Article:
Just George

Although he was known as "the quiet Beatle," George Harrison left a legacy of songs resonating with introspection and spirituality. New York City's American Ballet Theatre will pair that music with movement in "Within You Without You: A Tribute to George Harrison," coming to Playhouse Square Center's State Theatre March 11 through 14.

"George's journey through life is shared through his songs," reflects ABT artistic director Kevin McKenzie. "You can see the hubris of a young guy who has money coming in. Then, there's [his experiences with] the drug culture, followed by an expression of ?What's next?' Then, there's the ?Wow! My inner soul is what's next.'

"He felt the influence of Indian music and [his work] became all about the basics. He was concerned not with the result, but with the source."

Like many baby boomers who grew up listening to the Fab Four, McKenzie, 50, was moved by Harrison's death in November 2001. He began conceptualizing the work moments after he heard the news.

�A colleague and I were bemoaning the fact that Harrison's passing was the end of an era, and his death made you look at your own mortality. Of course, the next logical question was whether a tribute in dance had ever been done. A light bulb went on."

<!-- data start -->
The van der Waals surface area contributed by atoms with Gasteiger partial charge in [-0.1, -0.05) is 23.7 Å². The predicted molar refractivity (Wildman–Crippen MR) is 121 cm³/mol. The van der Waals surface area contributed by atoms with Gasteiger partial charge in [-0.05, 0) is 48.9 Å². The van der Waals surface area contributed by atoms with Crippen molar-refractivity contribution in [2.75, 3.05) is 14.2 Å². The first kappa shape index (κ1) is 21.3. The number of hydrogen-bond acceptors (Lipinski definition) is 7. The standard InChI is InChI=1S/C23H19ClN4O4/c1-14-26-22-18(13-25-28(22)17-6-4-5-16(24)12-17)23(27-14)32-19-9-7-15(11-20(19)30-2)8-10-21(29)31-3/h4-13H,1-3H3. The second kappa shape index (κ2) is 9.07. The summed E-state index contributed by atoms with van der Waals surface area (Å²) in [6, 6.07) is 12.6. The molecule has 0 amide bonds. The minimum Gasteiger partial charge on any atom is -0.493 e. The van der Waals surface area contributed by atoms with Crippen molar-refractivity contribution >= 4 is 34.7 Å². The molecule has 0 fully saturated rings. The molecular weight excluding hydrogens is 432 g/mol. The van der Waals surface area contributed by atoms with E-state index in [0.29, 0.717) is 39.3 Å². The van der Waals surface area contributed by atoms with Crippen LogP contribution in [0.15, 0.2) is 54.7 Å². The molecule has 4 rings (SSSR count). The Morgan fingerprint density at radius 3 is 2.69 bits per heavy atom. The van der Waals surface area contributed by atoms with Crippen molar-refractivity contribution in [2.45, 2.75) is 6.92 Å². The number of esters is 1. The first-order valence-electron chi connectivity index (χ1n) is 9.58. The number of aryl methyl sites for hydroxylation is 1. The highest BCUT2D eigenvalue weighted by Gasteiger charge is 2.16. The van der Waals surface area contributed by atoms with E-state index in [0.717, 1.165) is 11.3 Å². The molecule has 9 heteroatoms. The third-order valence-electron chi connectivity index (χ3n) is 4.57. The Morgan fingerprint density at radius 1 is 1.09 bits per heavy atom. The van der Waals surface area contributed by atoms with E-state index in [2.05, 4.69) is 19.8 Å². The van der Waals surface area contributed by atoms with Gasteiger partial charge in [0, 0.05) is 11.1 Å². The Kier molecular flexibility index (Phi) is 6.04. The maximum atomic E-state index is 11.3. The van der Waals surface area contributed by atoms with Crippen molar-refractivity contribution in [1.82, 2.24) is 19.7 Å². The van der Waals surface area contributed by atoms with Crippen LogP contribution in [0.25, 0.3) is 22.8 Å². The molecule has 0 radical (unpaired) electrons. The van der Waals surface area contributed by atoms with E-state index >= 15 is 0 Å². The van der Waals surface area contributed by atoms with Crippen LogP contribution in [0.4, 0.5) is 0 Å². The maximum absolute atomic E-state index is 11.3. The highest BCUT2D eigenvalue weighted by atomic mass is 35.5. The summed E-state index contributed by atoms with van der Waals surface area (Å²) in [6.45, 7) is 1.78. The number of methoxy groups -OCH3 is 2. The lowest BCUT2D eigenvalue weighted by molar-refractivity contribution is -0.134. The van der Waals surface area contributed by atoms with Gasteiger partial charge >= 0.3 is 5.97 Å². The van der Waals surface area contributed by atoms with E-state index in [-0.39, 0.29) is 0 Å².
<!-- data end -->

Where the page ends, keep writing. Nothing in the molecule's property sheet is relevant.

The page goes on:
McKenzie culled the talents of four choreographers whose work he admires and consulted with Harrison's widow, Olivia, on the selection of the half-dozen musical numbers that would serve as the soundtrack. From "Something," a male-female duet in which the woman never moves, to the soulful-yet-sensual "While My Guitar Gently Weeps" to the evocative "My Sweet Lord," the ballet is a homily to Harrison's artistry during and after Beatlemania.

"I envision the audience to be a clash of cultures," McKenzie says. "There'll be those old enough to say, ?God, when this [music] first came out, I thought it was noise.' Then, there'll be people from [my] generation who'll know every breath and every word and will have to stop themselves from singing along. And there will be the new rockers who say, 'This is ballet?'

tMy goal is to have all of them take away an understanding of who George Harrison was and the gamut of his talent."

Also on the program are excerpts from "Raymonda," a 19th-century love story, and "Pillar of Fire," the tale of three sisters whose relationships with one another are fueled by anger and jealousy.

Show times are Thursday, Friday and Saturday at 8 p.m. and Sunday at 2 p.m.

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